The last few years of Pavarotti’s career were illuminated by his second marriage, in 2003, to his long-time assistant Nicoletta Mantovani with whom he had a daughter. But with a new life lust started, it was time to say goodbye to an old one. Pavarotti’s farewell tour, originally planned to embrace forty concerts, started in 2005. One of the first destinations was Australia where, forty years earlier at the beginning of his career, he had travelled with Joan Sutherland as part of the Sutherland-Williamson Grand Opera Company. He serenaded Melbourne, Sydney and Perth to delirious acclaim. The Far East followed with concerts in Hong Kong and Shanghai. But in South Africa, in the summer of 2006, he was forced to call off the tour when he was diagnosed with a malignant pancreatic mass. Surgery followed but the singing stopped forever.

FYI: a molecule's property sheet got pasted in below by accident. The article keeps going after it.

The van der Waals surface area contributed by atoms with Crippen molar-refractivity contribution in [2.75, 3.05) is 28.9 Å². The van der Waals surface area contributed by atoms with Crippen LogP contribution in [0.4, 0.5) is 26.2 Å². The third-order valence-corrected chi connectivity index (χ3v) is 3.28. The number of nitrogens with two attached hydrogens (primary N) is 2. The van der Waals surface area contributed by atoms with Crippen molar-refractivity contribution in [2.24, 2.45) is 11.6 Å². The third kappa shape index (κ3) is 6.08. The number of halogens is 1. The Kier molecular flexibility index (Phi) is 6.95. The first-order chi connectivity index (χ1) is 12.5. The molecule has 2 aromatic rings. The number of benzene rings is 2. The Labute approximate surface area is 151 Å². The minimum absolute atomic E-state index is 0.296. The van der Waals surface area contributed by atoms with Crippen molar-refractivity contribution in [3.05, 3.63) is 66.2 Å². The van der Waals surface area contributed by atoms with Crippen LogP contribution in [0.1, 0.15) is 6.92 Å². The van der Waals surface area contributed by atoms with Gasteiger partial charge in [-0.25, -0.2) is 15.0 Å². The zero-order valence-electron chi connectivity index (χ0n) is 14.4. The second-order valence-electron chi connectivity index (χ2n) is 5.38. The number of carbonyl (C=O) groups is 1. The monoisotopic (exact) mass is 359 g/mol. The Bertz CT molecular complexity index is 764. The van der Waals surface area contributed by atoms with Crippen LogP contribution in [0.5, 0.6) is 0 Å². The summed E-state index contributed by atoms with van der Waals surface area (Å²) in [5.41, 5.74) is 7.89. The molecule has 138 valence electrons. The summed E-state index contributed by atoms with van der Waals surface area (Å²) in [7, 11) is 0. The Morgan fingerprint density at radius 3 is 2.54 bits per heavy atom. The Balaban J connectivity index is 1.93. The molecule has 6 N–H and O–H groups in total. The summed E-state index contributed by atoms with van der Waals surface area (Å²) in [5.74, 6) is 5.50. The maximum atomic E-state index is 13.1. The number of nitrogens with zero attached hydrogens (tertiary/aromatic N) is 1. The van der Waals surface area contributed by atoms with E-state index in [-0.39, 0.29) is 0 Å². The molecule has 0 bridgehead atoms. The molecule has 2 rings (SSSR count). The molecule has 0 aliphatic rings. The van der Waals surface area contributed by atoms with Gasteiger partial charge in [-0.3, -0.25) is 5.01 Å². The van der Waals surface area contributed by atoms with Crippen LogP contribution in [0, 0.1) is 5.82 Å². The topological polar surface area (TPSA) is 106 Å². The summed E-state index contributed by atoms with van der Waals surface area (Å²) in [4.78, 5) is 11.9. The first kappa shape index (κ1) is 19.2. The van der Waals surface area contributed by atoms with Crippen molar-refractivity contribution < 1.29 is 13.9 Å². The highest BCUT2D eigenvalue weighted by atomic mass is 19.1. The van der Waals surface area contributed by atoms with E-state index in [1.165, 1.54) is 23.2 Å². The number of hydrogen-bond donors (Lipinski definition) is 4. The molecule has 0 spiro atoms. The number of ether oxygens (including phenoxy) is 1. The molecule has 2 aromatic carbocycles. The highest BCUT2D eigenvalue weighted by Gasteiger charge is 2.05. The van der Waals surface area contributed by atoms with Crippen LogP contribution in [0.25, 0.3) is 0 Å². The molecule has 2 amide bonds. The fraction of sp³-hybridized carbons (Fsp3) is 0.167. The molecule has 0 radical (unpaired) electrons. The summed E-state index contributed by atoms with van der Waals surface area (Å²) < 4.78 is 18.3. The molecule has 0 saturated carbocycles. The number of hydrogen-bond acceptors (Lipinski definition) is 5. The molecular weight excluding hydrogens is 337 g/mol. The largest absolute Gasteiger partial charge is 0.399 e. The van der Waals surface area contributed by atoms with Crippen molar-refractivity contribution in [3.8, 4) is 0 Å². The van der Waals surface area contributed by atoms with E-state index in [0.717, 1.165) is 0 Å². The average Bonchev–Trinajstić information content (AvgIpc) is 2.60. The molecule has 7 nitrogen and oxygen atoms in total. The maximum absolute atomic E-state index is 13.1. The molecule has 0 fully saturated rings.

The most celebrated tenor of our time, who valued good health above everything else, was silenced. But this is the twenty-first century and no one disappears, particularly if they leave a legacy as rich and as varied as Pavarotti’s. He may no longer be among us but his art will continue as a source of pleasure and instruction as long as fine singing has a following.
If such a career needed an epitaph, Luciano Pavarotti’s own words couldn’t be bettered:
“I love music, and I cannot live without music, the action around it. I love people, I love to communicate and I love the applause. It is the best thing for a man.”